It, however, does seem to be an interplay of insecurity and confidence (or overconfidence) that led China to do what it did. PLA’s move to forcefully alter the situation along the LAC was in all probability, therefore, a move to divert the attention of the global audience from arising uncertain conditions, and the domestic problems such as unemployment, low growth, thin fiscal stimulus, and also the pandemic-induced lockdowns.

Impact of Chinese behaviour

These two years – from 2020 until now – have, however, imposed heavy burdens on both nations. The tensions in Ladakh, and other parts of the LAC in the central and eastern parts of India, have influenced all aspects of India-China relations. Bilateral trade, it may be argued, still continues, however, strategic and security concerns are now being underscored in India’s economic and technology policies; an active engagement in QUAD, participation in the Indo-Pacific Economic Framework (IPEF), and hosting the foreign ministers of ASEAN, are the recent examples.

It is not publicly acknowledged but Xi Jinping is facing internal unrest, which can transform into a challenge to his aspiration for a third term in power. Whether the misadventure in Ladakh driven by these issues – domestic challenges?

On the other hand, as per comments in the media, China seems to be getting anxious about being restricted in its activities in all spheres. China views the accelerated engagement of the QUAD and the IPEF as means to contain its activities, without an inward look at its own policies in the area that are considered aggressive across the region, and are causing apprehensions. This was evident by South Korea’s evincing interest in the QUAD, and the statement by Japan’s PM, Fumio Kishida, at the just concluded Shangri-La Dialogue in Singapore; at the same event, the Australian Defence Minister asked China to follow the rules-based order, rather than attempting to bully by a show of force.

Hostile actions against UN missions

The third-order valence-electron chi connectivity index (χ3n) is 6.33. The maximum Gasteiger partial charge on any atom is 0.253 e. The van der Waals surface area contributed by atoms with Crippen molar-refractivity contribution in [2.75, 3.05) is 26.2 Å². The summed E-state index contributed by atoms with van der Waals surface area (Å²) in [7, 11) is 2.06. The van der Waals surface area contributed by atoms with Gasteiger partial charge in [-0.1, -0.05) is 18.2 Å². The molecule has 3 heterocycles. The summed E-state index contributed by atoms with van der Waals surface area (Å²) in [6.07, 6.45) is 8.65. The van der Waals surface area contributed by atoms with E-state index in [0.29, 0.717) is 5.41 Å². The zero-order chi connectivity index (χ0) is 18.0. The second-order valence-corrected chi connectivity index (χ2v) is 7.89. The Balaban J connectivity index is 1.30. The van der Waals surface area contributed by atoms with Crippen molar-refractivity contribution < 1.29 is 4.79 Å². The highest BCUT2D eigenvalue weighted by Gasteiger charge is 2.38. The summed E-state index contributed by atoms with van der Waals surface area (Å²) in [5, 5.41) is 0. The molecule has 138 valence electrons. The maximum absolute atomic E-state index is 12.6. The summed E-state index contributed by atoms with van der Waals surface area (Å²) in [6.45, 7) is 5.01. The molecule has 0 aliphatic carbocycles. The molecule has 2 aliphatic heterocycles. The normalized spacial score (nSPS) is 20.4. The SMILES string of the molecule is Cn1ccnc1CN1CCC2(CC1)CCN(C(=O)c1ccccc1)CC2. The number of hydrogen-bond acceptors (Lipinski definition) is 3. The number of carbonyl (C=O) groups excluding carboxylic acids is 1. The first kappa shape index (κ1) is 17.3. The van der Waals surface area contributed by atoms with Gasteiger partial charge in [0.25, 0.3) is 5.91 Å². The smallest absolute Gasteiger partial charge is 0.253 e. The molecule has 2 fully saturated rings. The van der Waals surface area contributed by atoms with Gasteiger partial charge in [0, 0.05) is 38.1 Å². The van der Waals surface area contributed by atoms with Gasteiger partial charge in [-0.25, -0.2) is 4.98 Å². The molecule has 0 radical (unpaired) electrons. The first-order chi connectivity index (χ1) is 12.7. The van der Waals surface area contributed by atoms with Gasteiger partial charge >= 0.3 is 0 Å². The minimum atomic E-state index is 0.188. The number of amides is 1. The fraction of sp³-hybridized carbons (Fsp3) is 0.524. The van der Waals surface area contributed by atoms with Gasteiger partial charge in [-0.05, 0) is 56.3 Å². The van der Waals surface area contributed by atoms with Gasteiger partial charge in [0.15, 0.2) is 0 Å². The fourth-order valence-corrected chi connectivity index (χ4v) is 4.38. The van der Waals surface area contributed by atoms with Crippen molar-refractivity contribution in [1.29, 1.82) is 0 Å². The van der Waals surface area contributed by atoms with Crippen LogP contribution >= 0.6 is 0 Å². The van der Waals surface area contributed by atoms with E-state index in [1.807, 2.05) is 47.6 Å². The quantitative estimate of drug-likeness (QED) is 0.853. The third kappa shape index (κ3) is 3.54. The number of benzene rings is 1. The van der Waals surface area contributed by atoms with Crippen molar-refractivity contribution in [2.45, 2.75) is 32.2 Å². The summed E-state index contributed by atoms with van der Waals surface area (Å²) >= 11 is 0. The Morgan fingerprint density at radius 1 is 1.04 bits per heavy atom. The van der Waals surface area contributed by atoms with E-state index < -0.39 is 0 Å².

China, however, continues to have a ‘couldn’t care less’ attitude. Its fighter aircraft aggressively ‘buzz’ reconnaissance aircraft of other nations on UN missions and flying in international airspace, which China claims as its own. A Canadian aircraft on a UN mission to monitor sanctions against North Korea was buzzed by Chinese aircraft; an Australian aircraft on a routine surveillance mission in the South China Sea (SCS), had a Chinese aircraft dispense metallic chaff in close proximity, causing damage to it; there have also been reports of a Chinese ship using laser against an Australian aircraft cockpit, endangering the crew. China calls these actions self-defence against provocations!

The hostile intent of China to expand its footprint into the Indo-Pacific to counter the US and its allies is also visible in the recently-concluded security pact with the Solomon Islands. The details are shrouded in opacity, but the explanation given by both parties is that the agreement is to deal with the islands’ internal security situation. The USA, New Zealand, Australia, and other Pacific nations, are naturally apprehensive since the agreement has the potential of China placing its military in the islands in the future. Another question that comes to mind: is China wanting to militarily prop up friendly regimes, as it had done in the past elsewhere? If true, the case may have sweeping geo-strategic consequences.